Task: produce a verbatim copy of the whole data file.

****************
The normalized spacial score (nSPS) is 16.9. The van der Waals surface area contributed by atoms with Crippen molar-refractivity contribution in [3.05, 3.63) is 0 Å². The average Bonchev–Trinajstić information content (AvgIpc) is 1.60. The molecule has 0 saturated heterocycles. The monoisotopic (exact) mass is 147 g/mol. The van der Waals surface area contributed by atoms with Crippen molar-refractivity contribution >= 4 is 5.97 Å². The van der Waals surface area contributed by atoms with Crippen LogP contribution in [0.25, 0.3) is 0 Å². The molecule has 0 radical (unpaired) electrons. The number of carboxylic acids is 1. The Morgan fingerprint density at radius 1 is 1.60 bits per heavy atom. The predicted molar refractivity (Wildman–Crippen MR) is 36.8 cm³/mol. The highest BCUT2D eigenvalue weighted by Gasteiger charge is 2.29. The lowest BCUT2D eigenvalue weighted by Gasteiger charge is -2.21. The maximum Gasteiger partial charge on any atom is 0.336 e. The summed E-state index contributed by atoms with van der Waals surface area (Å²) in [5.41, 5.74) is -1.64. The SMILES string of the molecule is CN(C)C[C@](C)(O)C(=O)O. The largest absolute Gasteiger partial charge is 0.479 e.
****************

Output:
The normalized spacial score (nSPS) is 16.9. The van der Waals surface area contributed by atoms with Crippen molar-refractivity contribution in [3.05, 3.63) is 0 Å². The average Bonchev–Trinajstić information content (AvgIpc) is 1.60. The molecule has 0 saturated heterocycles. The monoisotopic (exact) mass is 147 g/mol. The van der Waals surface area contributed by atoms with Crippen molar-refractivity contribution >= 4 is 5.97 Å². The van der Waals surface area contributed by atoms with Crippen LogP contribution in [0.25, 0.3) is 0 Å². The molecule has 0 radical (unpaired) electrons. The number of carboxylic acids is 1. The Morgan fingerprint density at radius 1 is 1.60 bits per heavy atom. The predicted molar refractivity (Wildman–Crippen MR) is 36.8 cm³/mol. The highest BCUT2D eigenvalue weighted by Gasteiger charge is 2.29. The lowest BCUT2D eigenvalue weighted by Gasteiger charge is -2.21. The maximum Gasteiger partial charge on any atom is 0.336 e. The summed E-state index contributed by atoms with van der Waals surface area (Å²) in [5.41, 5.74) is -1.64. The SMILES string of the molecule is CN(C)C[C@](C)(O)C(=O)O. The largest absolute Gasteiger partial charge is 0.479 e.